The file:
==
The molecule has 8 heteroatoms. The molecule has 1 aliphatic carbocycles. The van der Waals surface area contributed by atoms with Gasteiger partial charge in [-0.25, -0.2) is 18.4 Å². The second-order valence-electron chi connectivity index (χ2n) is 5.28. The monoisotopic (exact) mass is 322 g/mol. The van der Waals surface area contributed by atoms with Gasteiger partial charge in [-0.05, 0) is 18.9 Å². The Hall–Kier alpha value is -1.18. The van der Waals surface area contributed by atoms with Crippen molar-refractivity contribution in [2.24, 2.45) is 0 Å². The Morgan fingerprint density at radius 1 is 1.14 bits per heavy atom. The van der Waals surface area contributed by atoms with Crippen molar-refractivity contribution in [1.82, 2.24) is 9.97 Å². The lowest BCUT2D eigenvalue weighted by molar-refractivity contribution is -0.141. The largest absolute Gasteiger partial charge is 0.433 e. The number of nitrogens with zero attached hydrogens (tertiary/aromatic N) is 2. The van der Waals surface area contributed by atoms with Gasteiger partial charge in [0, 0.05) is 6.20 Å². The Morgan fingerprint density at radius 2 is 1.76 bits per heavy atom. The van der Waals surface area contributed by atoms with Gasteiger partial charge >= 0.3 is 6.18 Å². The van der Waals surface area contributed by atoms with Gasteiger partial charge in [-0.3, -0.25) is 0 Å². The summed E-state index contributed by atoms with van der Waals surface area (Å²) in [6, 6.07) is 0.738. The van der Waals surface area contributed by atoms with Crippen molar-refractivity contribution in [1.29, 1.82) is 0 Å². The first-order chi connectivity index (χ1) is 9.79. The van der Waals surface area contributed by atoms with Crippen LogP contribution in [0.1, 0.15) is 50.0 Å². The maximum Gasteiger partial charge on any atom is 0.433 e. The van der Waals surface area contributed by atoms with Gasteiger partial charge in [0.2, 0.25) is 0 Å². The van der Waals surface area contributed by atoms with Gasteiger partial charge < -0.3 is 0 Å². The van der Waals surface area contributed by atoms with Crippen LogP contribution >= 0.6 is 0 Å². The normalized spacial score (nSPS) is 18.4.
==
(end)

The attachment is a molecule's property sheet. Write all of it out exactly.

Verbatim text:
The molecule has 8 heteroatoms. The molecule has 1 aliphatic carbocycles. The van der Waals surface area contributed by atoms with Gasteiger partial charge in [-0.25, -0.2) is 18.4 Å². The second-order valence-electron chi connectivity index (χ2n) is 5.28. The monoisotopic (exact) mass is 322 g/mol. The van der Waals surface area contributed by atoms with Gasteiger partial charge in [-0.05, 0) is 18.9 Å². The Hall–Kier alpha value is -1.18. The van der Waals surface area contributed by atoms with Crippen molar-refractivity contribution in [2.24, 2.45) is 0 Å². The Morgan fingerprint density at radius 1 is 1.14 bits per heavy atom. The van der Waals surface area contributed by atoms with Crippen molar-refractivity contribution in [1.82, 2.24) is 9.97 Å². The lowest BCUT2D eigenvalue weighted by molar-refractivity contribution is -0.141. The largest absolute Gasteiger partial charge is 0.433 e. The number of nitrogens with zero attached hydrogens (tertiary/aromatic N) is 2. The van der Waals surface area contributed by atoms with Gasteiger partial charge in [0, 0.05) is 6.20 Å². The Morgan fingerprint density at radius 2 is 1.76 bits per heavy atom. The van der Waals surface area contributed by atoms with Gasteiger partial charge >= 0.3 is 6.18 Å². The van der Waals surface area contributed by atoms with Gasteiger partial charge in [-0.3, -0.25) is 0 Å². The summed E-state index contributed by atoms with van der Waals surface area (Å²) in [6, 6.07) is 0.738. The van der Waals surface area contributed by atoms with Crippen molar-refractivity contribution in [1.29, 1.82) is 0 Å². The first-order chi connectivity index (χ1) is 9.79. The van der Waals surface area contributed by atoms with Crippen LogP contribution in [0.1, 0.15) is 50.0 Å². The maximum Gasteiger partial charge on any atom is 0.433 e. The van der Waals surface area contributed by atoms with Gasteiger partial charge in [0.2, 0.25) is 0 Å². The van der Waals surface area contributed by atoms with Gasteiger partial charge < -0.3 is 0 Å². The van der Waals surface area contributed by atoms with Crippen LogP contribution >= 0.6 is 0 Å². The normalized spacial score (nSPS) is 18.4.